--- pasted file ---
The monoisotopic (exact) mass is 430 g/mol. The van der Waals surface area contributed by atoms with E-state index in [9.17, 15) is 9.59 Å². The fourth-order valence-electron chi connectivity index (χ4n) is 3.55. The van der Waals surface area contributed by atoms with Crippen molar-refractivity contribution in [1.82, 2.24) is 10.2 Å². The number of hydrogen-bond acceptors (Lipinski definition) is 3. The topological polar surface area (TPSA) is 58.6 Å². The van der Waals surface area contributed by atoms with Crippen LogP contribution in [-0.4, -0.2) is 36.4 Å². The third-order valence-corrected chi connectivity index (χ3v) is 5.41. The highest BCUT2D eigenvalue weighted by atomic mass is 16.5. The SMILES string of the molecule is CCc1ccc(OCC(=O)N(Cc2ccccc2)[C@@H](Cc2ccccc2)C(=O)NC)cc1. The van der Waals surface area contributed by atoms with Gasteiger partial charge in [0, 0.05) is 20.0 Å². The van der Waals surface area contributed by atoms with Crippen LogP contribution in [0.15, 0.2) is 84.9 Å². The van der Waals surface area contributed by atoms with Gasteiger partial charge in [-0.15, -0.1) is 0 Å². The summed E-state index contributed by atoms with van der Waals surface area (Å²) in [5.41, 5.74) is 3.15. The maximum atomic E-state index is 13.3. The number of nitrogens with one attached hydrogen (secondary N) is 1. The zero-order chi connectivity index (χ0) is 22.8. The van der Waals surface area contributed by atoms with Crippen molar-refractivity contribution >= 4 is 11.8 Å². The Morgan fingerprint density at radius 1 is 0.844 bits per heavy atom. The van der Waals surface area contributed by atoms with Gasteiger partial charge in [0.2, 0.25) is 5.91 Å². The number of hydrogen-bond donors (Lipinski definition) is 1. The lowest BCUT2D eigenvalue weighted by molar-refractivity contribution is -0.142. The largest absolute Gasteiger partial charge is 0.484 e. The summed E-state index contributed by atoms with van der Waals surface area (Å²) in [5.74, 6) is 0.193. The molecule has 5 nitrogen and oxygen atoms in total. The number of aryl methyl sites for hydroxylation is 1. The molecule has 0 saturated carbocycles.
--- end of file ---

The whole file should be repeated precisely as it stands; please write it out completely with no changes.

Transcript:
The monoisotopic (exact) mass is 430 g/mol. The van der Waals surface area contributed by atoms with E-state index in [9.17, 15) is 9.59 Å². The fourth-order valence-electron chi connectivity index (χ4n) is 3.55. The van der Waals surface area contributed by atoms with Crippen molar-refractivity contribution in [1.82, 2.24) is 10.2 Å². The number of hydrogen-bond acceptors (Lipinski definition) is 3. The topological polar surface area (TPSA) is 58.6 Å². The van der Waals surface area contributed by atoms with Crippen LogP contribution in [-0.4, -0.2) is 36.4 Å². The third-order valence-corrected chi connectivity index (χ3v) is 5.41. The highest BCUT2D eigenvalue weighted by atomic mass is 16.5. The SMILES string of the molecule is CCc1ccc(OCC(=O)N(Cc2ccccc2)[C@@H](Cc2ccccc2)C(=O)NC)cc1. The van der Waals surface area contributed by atoms with Gasteiger partial charge in [0, 0.05) is 20.0 Å². The van der Waals surface area contributed by atoms with Crippen LogP contribution in [0.15, 0.2) is 84.9 Å². The van der Waals surface area contributed by atoms with Gasteiger partial charge in [-0.15, -0.1) is 0 Å². The summed E-state index contributed by atoms with van der Waals surface area (Å²) in [5.41, 5.74) is 3.15. The maximum atomic E-state index is 13.3. The number of nitrogens with one attached hydrogen (secondary N) is 1. The zero-order chi connectivity index (χ0) is 22.8. The van der Waals surface area contributed by atoms with Crippen molar-refractivity contribution >= 4 is 11.8 Å². The Morgan fingerprint density at radius 1 is 0.844 bits per heavy atom. The van der Waals surface area contributed by atoms with Gasteiger partial charge in [0.2, 0.25) is 5.91 Å². The number of hydrogen-bond donors (Lipinski definition) is 1. The lowest BCUT2D eigenvalue weighted by molar-refractivity contribution is -0.142. The largest absolute Gasteiger partial charge is 0.484 e. The summed E-state index contributed by atoms with van der Waals surface area (Å²) in [5.74, 6) is 0.193. The molecule has 5 nitrogen and oxygen atoms in total. The number of aryl methyl sites for hydroxylation is 1. The molecule has 0 saturated carbocycles.